In an age over-saturated with slick American teen drama series with a supernatural theme – many still characterised by the enduring influence of BUFFY and all of them hoping to be as long running as SUPERNATURAL – HEARTLESS is a distinctively Danish take on the form. Played commendably straight and without the smart-arse, self-aware humour that tends to dominate its U.S. equivalents, it’s an absorbing, if sometimes ponderous, eight-episode serial that has scope for further seasons.
In the early going of episode one, we witness photogenic teen twins Sofie (Julie Zangenberg) and Sebastian (Sebastian Jessen) luring and feeding in an almost vampiric fashion from an unfortunate young man in a nightclub who, as a result of their necessary act, promptly bursts into flames. The siblings have to feed on the life force of other people in order to survive and fatal consequences result if their feeding reaches a certain level. Sebastian, the more sensitive of the duo, wrestles with his own conscience of their activities, and together the twins set out to find out who and what they really are. They revisit the orphanage from which they originally ran away as infants, and discover that their mother attended an ultra-strict, rural boarding school. Joining as second year students, they learn about the dark history of the school itself – with the sadistic modern hierarchy carrying on old traditions of persecution and torture - and its inextricable links to their own bloodline.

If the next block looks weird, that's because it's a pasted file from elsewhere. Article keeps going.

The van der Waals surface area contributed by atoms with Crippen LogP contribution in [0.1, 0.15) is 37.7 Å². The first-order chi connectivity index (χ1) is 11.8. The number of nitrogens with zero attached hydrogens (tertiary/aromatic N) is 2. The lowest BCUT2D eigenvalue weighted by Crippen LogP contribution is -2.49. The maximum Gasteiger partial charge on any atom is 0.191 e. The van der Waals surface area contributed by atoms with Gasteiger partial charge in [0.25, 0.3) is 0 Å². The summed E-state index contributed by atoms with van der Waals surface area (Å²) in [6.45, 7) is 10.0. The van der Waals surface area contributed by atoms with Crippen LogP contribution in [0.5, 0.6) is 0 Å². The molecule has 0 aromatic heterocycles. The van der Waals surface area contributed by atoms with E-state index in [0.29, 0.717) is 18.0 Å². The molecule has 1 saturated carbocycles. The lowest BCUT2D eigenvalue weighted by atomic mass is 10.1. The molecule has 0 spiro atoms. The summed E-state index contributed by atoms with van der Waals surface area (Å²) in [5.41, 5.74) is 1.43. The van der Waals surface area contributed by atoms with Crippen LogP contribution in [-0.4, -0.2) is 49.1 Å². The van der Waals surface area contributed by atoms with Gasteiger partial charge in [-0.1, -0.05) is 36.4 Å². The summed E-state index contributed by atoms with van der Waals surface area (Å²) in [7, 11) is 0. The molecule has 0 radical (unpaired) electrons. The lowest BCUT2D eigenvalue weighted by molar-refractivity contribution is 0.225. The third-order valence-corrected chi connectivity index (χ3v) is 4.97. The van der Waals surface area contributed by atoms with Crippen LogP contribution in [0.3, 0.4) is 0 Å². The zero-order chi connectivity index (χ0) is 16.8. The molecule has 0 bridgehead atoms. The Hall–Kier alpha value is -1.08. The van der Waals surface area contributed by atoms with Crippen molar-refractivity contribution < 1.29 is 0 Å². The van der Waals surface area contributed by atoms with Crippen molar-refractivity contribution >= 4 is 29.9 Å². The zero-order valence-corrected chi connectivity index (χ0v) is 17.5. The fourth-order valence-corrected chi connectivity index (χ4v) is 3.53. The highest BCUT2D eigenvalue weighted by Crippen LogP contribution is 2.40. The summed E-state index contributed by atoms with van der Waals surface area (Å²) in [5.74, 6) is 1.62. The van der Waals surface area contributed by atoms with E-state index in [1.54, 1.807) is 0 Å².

Shot in muted tones and colours with the central school permanently enshrouded by mist, HEARTLESS is an atmospheric series built around a premise that inevitably echoes significant earlier American genre works. Sebastian (who tortuously reins in his need to feed wherever possible) gets the come-on from various girls at the school but his perfectly normal lustiness blurs with the unavoidable needs of his monstrous self when aroused, a la CAT PEOPLE. (The notion of a tortured, handsome male lead unable to fulfil romantic relationships due to the threat he poses, is of course, a throwback to BUFFY and ANGEL). The concept of family members with a desperate compulsion to feed on humans and a peculiarly incestuous relationship with each other has echoes of Stephen King’s far sillier SLEEPWALKERS. There are also CARRIE-inspired sub-plots involving the telekinetic powers of key secondary characters.